Perhaps you have an Azure Logic App (or Power Automate Flow) that gets triggered by input in Dynamics 365, hits an Azure Function to do some calculations which returns the data to the Azure Logic App and then sends an email to the user. That way the Azure Logic Apps handles the integration aspects while Azure functions takes care of the complex logic. You end up with the best aspects of both!

    Always keep in mind that you don't need to limit yourself to one tool.

    Benefits Breakdown

    By now, your head might be spinning wondering what are the advantages and disadvantages of all the automation tools. Here's a quick overview to give you an idea:

    Power AutomateAzure Logic AppsAzure FunctionsTraditional API
    PricingPer UserPer Action or HostedConsumption (CPU/Memory) or HostedCustomisable
    Target UsersEnd UsersIT ProsDevelopers and IT ProsDevelopers
    Built-In packaging for easy deployment
    Quick To Spin-up
    Heaps of built-in Connectors
    No Coding Required
    Built-in Triggers
    Vendor Agnostic
    Fully Customisable DevOps
    Robust Source Control🟠*
    Smooth Debugging Experience
    Easy Mathematical Manipulation
    Easy Modularization and Refactoring
    Easy Logic Flows and Looping

    * Has source control, but it isn't as smooth as traditional code

  8. Do you version Power Platform solutions before deploying?

    If you're not versioning Power Platform Apps before each deployment, you could be setting yourself up for a world of confusion. A lack of versioning can lead to difficulties in tracking changes, resolving issues, and managing the development lifecycle.

    The solution is straightforward: Add a version to your Power Platform Apps before every deploy. This way, you can keep track of what functionality is contained in a particular solution release.

    The Version Format

    It's not enough to simply add a version number; the format of the version number is equally crucial. We recommend using the format Year.Month.Day.Iteration because it helps to accurately track the release, providing a chronological snapshot of the deployment history.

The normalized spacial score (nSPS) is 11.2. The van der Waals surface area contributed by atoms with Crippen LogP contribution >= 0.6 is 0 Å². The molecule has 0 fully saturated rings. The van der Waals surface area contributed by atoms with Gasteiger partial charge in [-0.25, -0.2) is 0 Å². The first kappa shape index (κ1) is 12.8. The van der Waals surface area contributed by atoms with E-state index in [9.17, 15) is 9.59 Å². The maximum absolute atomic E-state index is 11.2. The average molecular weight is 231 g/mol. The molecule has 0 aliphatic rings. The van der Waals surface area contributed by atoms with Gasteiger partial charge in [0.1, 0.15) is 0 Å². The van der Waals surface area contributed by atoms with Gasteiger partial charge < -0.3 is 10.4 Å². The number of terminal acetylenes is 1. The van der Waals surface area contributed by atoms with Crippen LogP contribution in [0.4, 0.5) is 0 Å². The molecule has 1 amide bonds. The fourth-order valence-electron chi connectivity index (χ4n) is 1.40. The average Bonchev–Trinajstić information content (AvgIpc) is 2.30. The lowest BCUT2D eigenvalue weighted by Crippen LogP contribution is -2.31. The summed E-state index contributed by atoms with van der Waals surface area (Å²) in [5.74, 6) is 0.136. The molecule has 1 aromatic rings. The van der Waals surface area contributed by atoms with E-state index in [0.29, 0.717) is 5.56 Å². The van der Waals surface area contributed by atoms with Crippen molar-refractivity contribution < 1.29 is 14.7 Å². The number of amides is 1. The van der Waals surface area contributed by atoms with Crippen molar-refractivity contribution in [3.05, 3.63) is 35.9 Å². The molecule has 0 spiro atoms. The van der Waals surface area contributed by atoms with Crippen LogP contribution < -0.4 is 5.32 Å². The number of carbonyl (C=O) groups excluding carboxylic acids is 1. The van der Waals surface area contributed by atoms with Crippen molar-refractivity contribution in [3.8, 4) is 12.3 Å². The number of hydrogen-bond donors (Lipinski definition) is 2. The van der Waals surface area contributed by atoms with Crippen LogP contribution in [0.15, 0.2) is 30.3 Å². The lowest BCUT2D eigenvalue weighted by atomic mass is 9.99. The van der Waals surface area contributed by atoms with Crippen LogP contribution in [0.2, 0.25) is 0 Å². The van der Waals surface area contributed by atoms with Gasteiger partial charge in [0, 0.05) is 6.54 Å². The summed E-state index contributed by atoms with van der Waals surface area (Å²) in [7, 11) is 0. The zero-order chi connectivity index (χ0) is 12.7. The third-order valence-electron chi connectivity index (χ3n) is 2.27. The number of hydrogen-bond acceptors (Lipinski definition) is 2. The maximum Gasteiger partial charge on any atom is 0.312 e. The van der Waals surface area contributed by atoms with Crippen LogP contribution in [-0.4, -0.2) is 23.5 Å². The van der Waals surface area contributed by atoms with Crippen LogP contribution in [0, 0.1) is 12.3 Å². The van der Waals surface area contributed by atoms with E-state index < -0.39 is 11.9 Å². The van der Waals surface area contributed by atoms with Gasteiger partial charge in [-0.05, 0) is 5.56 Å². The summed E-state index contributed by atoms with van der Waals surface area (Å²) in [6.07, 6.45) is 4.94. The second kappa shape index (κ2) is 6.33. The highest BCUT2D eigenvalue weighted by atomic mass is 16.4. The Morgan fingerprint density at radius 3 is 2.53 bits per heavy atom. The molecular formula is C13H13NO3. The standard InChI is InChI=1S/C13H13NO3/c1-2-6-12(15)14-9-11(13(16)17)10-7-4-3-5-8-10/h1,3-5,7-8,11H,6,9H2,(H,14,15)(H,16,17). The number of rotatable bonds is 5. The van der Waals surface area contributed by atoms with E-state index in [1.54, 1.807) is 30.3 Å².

For example, if you're deploying the second iteration of a solution on the 31st of May 2023, the version number would be 2023.05.31.02. This format immediately communicates when the version was deployed and how many iterations were released on the same day.

    The Description

    Adding a comment to the description with the version number, the author, and a short description provides additional context for each version. This practice aids in communication among team members and serves as a reference point for future troubleshooting or development work.

    An example of a good description would be: Version 2023.05.31.02 - John Doe - Added new form validation rules. This description provides clear information about the version number, who made the changes, and a brief summary of what those changes were.

    Practical Examples

    Let's consider two scenarios - one following these rules, and one not.

    Bob is a Power Platform developer. He makes changes to a Power App and deploys it without adding a version number or updating the description. A week later, a user reports an issue that emerged after Bob's changes. However, Bob can't remember exactly what changes he made, and without a version number or updated description, it's difficult for him and his team to trace back the changes and fix the issue.

    Figure: Bad example - Bob didn't use a version number and it came back to bite him

    Alice also works as a Power Platform developer. When she makes changes to a Power App, she adds a version number following the Year.Month.Day.Iteration format before deploying. She also updates the description with the version number, her name, and a summary of the changes. When a user reports an issue related to her changes, Alice and her team can easily trace back to the version that caused the problem. They can quickly understand what changes were made and by whom, enabling them to efficiently resolve the issue.